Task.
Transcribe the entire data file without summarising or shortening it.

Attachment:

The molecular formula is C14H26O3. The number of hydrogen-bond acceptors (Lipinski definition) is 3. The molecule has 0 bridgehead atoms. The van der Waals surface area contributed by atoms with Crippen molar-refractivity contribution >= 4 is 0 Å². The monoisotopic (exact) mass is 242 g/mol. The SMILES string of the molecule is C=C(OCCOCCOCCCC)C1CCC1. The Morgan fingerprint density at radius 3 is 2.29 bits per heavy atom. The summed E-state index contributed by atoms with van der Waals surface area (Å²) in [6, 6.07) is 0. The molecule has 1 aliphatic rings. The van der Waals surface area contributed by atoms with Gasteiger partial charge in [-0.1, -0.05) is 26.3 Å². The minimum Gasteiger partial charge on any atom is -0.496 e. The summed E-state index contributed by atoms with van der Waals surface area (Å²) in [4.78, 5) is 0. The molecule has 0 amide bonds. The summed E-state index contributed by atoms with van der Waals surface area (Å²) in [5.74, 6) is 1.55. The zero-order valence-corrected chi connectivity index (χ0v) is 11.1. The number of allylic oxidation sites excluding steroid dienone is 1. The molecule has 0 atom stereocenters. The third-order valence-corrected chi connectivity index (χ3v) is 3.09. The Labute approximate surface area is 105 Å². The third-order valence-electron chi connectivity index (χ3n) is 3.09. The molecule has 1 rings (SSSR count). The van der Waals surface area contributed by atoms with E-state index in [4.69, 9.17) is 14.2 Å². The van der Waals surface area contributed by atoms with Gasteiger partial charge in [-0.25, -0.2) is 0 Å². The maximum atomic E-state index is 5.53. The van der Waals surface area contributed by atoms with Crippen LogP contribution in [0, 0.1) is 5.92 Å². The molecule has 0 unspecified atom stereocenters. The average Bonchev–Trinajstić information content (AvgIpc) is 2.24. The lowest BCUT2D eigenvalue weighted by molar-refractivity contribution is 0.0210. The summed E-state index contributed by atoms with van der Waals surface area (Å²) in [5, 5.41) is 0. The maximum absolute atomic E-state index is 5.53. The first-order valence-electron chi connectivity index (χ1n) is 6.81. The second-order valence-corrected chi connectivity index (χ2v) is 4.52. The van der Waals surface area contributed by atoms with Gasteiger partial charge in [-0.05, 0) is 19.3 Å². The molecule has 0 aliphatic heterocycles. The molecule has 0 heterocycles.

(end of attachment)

The molecular formula is C14H26O3. The number of hydrogen-bond acceptors (Lipinski definition) is 3. The molecule has 0 bridgehead atoms. The van der Waals surface area contributed by atoms with Crippen molar-refractivity contribution >= 4 is 0 Å². The monoisotopic (exact) mass is 242 g/mol. The SMILES string of the molecule is C=C(OCCOCCOCCCC)C1CCC1. The Morgan fingerprint density at radius 3 is 2.29 bits per heavy atom. The summed E-state index contributed by atoms with van der Waals surface area (Å²) in [6, 6.07) is 0. The molecule has 1 aliphatic rings. The van der Waals surface area contributed by atoms with Gasteiger partial charge in [-0.1, -0.05) is 26.3 Å². The minimum Gasteiger partial charge on any atom is -0.496 e. The summed E-state index contributed by atoms with van der Waals surface area (Å²) in [4.78, 5) is 0. The molecule has 0 amide bonds. The summed E-state index contributed by atoms with van der Waals surface area (Å²) in [5.74, 6) is 1.55. The zero-order valence-corrected chi connectivity index (χ0v) is 11.1. The number of allylic oxidation sites excluding steroid dienone is 1. The molecule has 0 atom stereocenters. The third-order valence-corrected chi connectivity index (χ3v) is 3.09. The Labute approximate surface area is 105 Å². The third-order valence-electron chi connectivity index (χ3n) is 3.09. The molecule has 1 rings (SSSR count). The van der Waals surface area contributed by atoms with E-state index in [4.69, 9.17) is 14.2 Å². The van der Waals surface area contributed by atoms with Gasteiger partial charge in [-0.25, -0.2) is 0 Å². The maximum atomic E-state index is 5.53. The van der Waals surface area contributed by atoms with Crippen LogP contribution in [0, 0.1) is 5.92 Å². The molecule has 0 unspecified atom stereocenters. The average Bonchev–Trinajstić information content (AvgIpc) is 2.24. The lowest BCUT2D eigenvalue weighted by molar-refractivity contribution is 0.0210. The summed E-state index contributed by atoms with van der Waals surface area (Å²) in [5, 5.41) is 0. The maximum absolute atomic E-state index is 5.53. The first-order valence-electron chi connectivity index (χ1n) is 6.81. The second-order valence-corrected chi connectivity index (χ2v) is 4.52. The van der Waals surface area contributed by atoms with Gasteiger partial charge in [-0.05, 0) is 19.3 Å². The molecule has 0 aliphatic heterocycles. The molecule has 0 heterocycles.